A few things:
First, I invite you all to read an unsolicited review (I swear) of my chapbook, “Diary of a Writer in Mid-Life Crisis”—a simple but thoughtful, elegant, and edited compilation of these here blogs. (Agents and editors, are you listening?)
I handed one of my chapbooks off to Marc Schuster, a very talented writer in his own right (who also authored a terrific story called “Slow” on this site, so check it out!), at the writers’ conference I mentioned in my last post. And lo and behold, he surprised me with this delightful analysis. You can read it at http://smallpressreviews.blogspot.com/ . Scroll down until you find my title. And please do send me a note if you want me to send you a copy.
Second, it was my parent’s 50th wedding anniversary this month. A feat almost as spectacular as the invention of lipo and spandex (thank God), especially in this day and age. Not too many of us get 50 years with our significant others, especially since we’re now marrying in mid-life. (Although, I tell Dan that we’ll be celebrating our 50, even if we have to do it with him stuffed and on castors.)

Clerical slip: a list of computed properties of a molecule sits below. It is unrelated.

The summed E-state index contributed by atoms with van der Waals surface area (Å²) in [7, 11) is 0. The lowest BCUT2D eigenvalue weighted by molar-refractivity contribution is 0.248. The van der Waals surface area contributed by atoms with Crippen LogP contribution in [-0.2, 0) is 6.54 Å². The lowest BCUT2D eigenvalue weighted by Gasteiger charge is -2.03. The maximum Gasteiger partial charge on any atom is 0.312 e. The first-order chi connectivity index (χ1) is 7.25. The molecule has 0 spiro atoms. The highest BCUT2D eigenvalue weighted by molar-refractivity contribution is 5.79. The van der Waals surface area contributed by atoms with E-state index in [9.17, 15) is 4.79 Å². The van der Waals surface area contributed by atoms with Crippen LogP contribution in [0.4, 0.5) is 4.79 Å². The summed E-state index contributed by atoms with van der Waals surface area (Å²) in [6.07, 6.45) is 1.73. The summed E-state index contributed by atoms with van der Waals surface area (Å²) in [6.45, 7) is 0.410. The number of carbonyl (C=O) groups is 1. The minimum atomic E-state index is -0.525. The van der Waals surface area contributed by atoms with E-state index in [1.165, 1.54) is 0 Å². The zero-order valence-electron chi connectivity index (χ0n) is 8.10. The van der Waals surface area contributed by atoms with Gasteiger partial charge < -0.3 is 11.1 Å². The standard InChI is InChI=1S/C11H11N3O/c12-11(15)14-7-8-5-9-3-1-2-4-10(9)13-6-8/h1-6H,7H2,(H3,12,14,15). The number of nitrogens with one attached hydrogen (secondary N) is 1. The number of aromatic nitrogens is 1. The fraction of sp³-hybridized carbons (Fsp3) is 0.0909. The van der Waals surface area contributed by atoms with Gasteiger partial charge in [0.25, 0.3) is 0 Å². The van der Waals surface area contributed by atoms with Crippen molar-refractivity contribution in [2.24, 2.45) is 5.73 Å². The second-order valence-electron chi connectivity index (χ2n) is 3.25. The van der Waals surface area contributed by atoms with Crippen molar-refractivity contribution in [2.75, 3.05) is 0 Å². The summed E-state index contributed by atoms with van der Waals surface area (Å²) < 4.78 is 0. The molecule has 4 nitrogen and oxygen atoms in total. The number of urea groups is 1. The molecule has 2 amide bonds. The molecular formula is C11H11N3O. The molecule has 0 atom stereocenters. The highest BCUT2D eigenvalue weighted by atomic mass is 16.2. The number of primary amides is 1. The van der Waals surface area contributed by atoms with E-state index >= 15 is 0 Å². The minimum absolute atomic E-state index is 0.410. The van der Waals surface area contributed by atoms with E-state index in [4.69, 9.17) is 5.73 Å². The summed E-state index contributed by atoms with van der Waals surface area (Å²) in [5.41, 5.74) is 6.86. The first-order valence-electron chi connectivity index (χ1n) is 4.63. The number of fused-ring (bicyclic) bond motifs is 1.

To commemorate their amazing half century, mom and dad threw themselves a similarly awe-inspiring party at the Centre Bridge Inn, where Dan and I got married, for 100 of their closest friends and family.
Of course, nary a rites of passage in the Sherer clan where I’m not compelled to write and read a relevant story. And so, I’m delighted to share it with you all as always. Whether you’re married, single, or otherwise, I hope you find it both enjoyable and inspiring.
Finally, I wish you all the very happiest of Thanksgivings. May you eat beyond your threshold, enjoy several hours of stomach gurgling, use it as a great excuse to get other people to clean the table and do the dishes, find a great hiding spot for the pastries you know you’ll want to eat in secret on Friday (cause who are we kidding), and pass out on the sofa in front of the television.
Now THERE’S a holiday.
Until next time!
Happy Anniversary Mom and Dad
The other week, I stopped by my parents’ house just in time to watch my mother and father bicker about cake. He’d just come home from the mother ship—Costco—with $25 worth of pound cake for my mother’s cousin’s funeral. This is despite her instructions to only spend $20.